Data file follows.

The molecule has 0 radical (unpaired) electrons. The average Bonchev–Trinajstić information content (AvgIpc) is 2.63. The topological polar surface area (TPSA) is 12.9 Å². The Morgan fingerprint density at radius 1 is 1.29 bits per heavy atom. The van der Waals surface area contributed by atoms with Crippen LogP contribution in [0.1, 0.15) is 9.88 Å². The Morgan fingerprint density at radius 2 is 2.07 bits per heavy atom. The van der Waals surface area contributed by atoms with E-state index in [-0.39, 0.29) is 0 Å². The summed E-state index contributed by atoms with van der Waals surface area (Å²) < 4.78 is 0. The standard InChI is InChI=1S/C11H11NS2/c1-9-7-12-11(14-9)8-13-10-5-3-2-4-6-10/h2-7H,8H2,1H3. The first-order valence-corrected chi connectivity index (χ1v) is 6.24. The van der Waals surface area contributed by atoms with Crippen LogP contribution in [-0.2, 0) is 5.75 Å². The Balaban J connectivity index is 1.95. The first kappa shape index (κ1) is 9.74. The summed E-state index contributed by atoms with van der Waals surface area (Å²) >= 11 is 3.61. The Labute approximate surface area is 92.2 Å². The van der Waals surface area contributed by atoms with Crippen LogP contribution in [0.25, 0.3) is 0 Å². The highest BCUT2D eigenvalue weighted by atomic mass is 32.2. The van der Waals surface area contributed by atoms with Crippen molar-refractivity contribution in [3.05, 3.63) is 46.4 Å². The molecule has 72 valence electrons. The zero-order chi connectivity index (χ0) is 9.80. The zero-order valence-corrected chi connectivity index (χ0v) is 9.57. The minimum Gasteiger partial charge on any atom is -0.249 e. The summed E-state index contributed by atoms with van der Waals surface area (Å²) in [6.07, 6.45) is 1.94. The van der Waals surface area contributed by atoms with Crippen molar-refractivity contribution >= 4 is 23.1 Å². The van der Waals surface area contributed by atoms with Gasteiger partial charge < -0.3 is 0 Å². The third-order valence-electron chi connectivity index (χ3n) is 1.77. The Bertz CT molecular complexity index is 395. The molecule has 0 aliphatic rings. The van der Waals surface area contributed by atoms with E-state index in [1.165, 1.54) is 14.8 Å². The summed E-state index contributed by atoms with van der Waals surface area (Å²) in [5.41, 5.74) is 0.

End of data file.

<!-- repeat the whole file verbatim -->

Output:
The molecule has 0 radical (unpaired) electrons. The average Bonchev–Trinajstić information content (AvgIpc) is 2.63. The topological polar surface area (TPSA) is 12.9 Å². The Morgan fingerprint density at radius 1 is 1.29 bits per heavy atom. The van der Waals surface area contributed by atoms with Crippen LogP contribution in [0.1, 0.15) is 9.88 Å². The Morgan fingerprint density at radius 2 is 2.07 bits per heavy atom. The van der Waals surface area contributed by atoms with E-state index in [-0.39, 0.29) is 0 Å². The summed E-state index contributed by atoms with van der Waals surface area (Å²) < 4.78 is 0. The standard InChI is InChI=1S/C11H11NS2/c1-9-7-12-11(14-9)8-13-10-5-3-2-4-6-10/h2-7H,8H2,1H3. The first-order valence-corrected chi connectivity index (χ1v) is 6.24. The van der Waals surface area contributed by atoms with Crippen LogP contribution in [-0.2, 0) is 5.75 Å². The Balaban J connectivity index is 1.95. The first kappa shape index (κ1) is 9.74. The summed E-state index contributed by atoms with van der Waals surface area (Å²) >= 11 is 3.61. The Labute approximate surface area is 92.2 Å². The van der Waals surface area contributed by atoms with Crippen LogP contribution in [0.25, 0.3) is 0 Å². The highest BCUT2D eigenvalue weighted by atomic mass is 32.2. The van der Waals surface area contributed by atoms with Crippen molar-refractivity contribution in [3.05, 3.63) is 46.4 Å². The molecule has 72 valence electrons. The zero-order chi connectivity index (χ0) is 9.80. The zero-order valence-corrected chi connectivity index (χ0v) is 9.57. The minimum Gasteiger partial charge on any atom is -0.249 e. The summed E-state index contributed by atoms with van der Waals surface area (Å²) in [6.07, 6.45) is 1.94. The van der Waals surface area contributed by atoms with Crippen molar-refractivity contribution >= 4 is 23.1 Å². The van der Waals surface area contributed by atoms with Gasteiger partial charge < -0.3 is 0 Å². The third-order valence-electron chi connectivity index (χ3n) is 1.77. The Bertz CT molecular complexity index is 395. The molecule has 0 aliphatic rings. The van der Waals surface area contributed by atoms with E-state index in [1.165, 1.54) is 14.8 Å². The summed E-state index contributed by atoms with van der Waals surface area (Å²) in [5.41, 5.74) is 0.